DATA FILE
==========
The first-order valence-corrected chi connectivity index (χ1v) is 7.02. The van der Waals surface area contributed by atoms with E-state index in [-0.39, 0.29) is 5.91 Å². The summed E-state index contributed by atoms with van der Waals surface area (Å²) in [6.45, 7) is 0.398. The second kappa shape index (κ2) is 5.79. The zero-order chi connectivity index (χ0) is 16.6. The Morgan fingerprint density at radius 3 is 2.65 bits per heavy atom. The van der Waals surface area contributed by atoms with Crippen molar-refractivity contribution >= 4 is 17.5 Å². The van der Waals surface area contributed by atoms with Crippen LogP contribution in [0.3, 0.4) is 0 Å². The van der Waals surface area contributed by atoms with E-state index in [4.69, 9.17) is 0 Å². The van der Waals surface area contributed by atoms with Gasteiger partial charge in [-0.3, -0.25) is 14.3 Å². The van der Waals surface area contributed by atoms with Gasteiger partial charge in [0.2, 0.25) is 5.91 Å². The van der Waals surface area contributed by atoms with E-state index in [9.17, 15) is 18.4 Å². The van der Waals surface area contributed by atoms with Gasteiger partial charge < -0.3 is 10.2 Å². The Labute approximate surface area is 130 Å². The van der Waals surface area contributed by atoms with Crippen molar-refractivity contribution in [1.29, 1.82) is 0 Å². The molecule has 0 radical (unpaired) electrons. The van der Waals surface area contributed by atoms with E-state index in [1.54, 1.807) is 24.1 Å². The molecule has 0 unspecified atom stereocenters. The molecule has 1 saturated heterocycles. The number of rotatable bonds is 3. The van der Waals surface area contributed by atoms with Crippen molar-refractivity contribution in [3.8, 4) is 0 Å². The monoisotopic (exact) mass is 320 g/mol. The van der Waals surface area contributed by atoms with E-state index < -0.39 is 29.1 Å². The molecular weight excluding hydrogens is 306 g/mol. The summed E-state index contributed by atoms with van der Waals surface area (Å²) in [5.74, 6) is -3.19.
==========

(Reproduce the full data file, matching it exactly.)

The first-order valence-corrected chi connectivity index (χ1v) is 7.02. The van der Waals surface area contributed by atoms with E-state index in [-0.39, 0.29) is 5.91 Å². The summed E-state index contributed by atoms with van der Waals surface area (Å²) in [6.45, 7) is 0.398. The second kappa shape index (κ2) is 5.79. The zero-order chi connectivity index (χ0) is 16.6. The Morgan fingerprint density at radius 3 is 2.65 bits per heavy atom. The van der Waals surface area contributed by atoms with Crippen molar-refractivity contribution >= 4 is 17.5 Å². The van der Waals surface area contributed by atoms with Crippen LogP contribution in [0.3, 0.4) is 0 Å². The van der Waals surface area contributed by atoms with E-state index in [4.69, 9.17) is 0 Å². The van der Waals surface area contributed by atoms with Gasteiger partial charge in [-0.3, -0.25) is 14.3 Å². The van der Waals surface area contributed by atoms with Gasteiger partial charge in [0.2, 0.25) is 5.91 Å². The van der Waals surface area contributed by atoms with E-state index in [9.17, 15) is 18.4 Å². The van der Waals surface area contributed by atoms with Gasteiger partial charge < -0.3 is 10.2 Å². The Labute approximate surface area is 130 Å². The van der Waals surface area contributed by atoms with Crippen molar-refractivity contribution in [1.29, 1.82) is 0 Å². The molecule has 0 radical (unpaired) electrons. The van der Waals surface area contributed by atoms with E-state index in [1.54, 1.807) is 24.1 Å². The molecule has 0 unspecified atom stereocenters. The molecule has 1 saturated heterocycles. The number of rotatable bonds is 3. The van der Waals surface area contributed by atoms with Crippen molar-refractivity contribution in [3.8, 4) is 0 Å². The monoisotopic (exact) mass is 320 g/mol. The van der Waals surface area contributed by atoms with E-state index < -0.39 is 29.1 Å². The molecular weight excluding hydrogens is 306 g/mol. The summed E-state index contributed by atoms with van der Waals surface area (Å²) in [5.74, 6) is -3.19.